Harrison Browne, the two-time Isobel Cup Champion and first openly transgender athlete in professional team sports, announced his retirement from professional hockey today. Browne came out of retirement to play in the 2017-18 season so he could continue to be a role model for transgender youth as a professional athlete. But it appears that this time, he’s hanging up his skates for good.
Dani Rylan, the NWHL’s commissioner, issued the following statement on Browne’s retirement in the league’s press release:
“Harrison is a champion for transgender rights and retires as an Isobel Cup champion hockey player. He is going to be missed on the ice, but he has left quite a legacy from his three years in our league. We want to thank Brownie for everything he has done in the game and wish him the best in the road ahead.”
An excerpt from Browne’s statement from the same press release can be read below:
... I have decided that the 2017-18 season was my final year playing women’s hockey. I feel that I have made my mark as much as I can in the NWHL and it is time for me to embark on a new journey.
I would like to take this opportunity to thank everyone who made my time in the NWHL what it was.
I am so proud to have stood as the first transgender athlete in professional hockey and could have never done that without the support of the NWHL, so thank you to everyone who made being my authentic self in hockey a reality. A special shout out to Dani Rylan – our commissioner for never skipping a beat in making sure one of her players could play as himself; to Chris Botta for helping me navigate the press aspect of my decision; and to Ric Seiling for always treating me with respect and advocating for me.
Thank you to the Buffalo Beauts organization for giving me a chance to make my professional hockey dreams come true. I will always cherish my time in Buffalo and as a Beaut. To all my past teammates, coaches, staff and fans, thank you from the bottom of my heart for making this Canadian feel at home across the pond.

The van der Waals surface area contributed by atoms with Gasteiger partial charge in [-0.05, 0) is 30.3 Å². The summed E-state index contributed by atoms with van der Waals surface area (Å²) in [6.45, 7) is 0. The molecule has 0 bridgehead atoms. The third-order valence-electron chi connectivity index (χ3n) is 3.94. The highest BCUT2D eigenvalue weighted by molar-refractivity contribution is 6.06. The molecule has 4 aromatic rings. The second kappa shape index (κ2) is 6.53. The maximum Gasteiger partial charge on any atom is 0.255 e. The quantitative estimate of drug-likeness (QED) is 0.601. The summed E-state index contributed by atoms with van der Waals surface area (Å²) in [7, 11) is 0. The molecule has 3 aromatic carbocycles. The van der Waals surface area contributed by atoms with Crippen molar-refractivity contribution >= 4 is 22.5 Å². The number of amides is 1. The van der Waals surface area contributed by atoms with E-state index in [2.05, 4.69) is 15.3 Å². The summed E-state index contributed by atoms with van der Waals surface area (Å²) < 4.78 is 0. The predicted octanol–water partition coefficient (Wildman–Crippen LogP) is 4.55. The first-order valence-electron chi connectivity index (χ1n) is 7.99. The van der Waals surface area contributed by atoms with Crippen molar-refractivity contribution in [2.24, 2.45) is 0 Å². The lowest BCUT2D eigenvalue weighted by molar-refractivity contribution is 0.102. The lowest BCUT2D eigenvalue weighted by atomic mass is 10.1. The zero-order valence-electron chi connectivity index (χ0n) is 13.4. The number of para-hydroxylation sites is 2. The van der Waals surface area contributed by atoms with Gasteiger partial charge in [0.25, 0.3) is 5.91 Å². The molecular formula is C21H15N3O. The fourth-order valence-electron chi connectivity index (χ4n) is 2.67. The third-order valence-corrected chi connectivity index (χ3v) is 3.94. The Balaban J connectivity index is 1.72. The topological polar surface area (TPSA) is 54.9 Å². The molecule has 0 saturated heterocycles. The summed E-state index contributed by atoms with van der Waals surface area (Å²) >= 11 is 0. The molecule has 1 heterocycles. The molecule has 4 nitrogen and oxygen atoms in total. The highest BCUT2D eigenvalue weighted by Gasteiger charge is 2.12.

Thank you to the Metropolitan Riveters organization for welcoming me with open arms. I don’t think there is a team out there with the culture and passion that you instilled in me. Chad Wiseman: thank you for allowing me to be part of this team. You crafted a special group and I am so honored to have been part of it. Team: thank you for always having my back, using the proper pronouns, and making me feel like a Riveter as soon as I stepped foot into that locker room. Staff: thank you for always allowing me to play my best and taking care of the little things that often go unappreciated. You are the glue that keeps a team together.
Thank you to all the fans out there who have shown me support. I can’t thank you enough for all that you have done for me and the LGBTQ community as a whole. You have shown anyone struggling to be themselves that they don’t have to be afraid…that there will always be people out there who will support you and love you no matter what. Thank you for allowing me to feel comfortable in my own skin and cheering me on as Harrison.
And last but certainly not least, thank you to my parents for sacrificing time and money to help me train and put hockey first. I wouldn’t be where I am today without all the early morning drives to practice, the world-class equipment and trainers, the road trips to tournaments, and countless other little things that you both have done for me throughout my 16-year career. Thank you, Mom and Dad for getting me to where I am today. I couldn’t have done it without you. And to my sister, Rachel, for always supporting me in all I do.
Browne finishes his NWHL career with two Isobel Cup victories — one with the Buffalo Beauts in 2017 and one with the Metropolitan Riveters in 2018 — and 27 points in 51 regular season games. More importantly, he blazed a trail both on and off the ice for transgender athletes everywhere.
Browne’s authenticity, sincerity, and relentless work ethic made him the league’s most popular player. He retires as a true NWHL, women’s hockey, and LGBTQ icon. Browne’s time on the ice may have come to an end, but his legacy will endure for generations.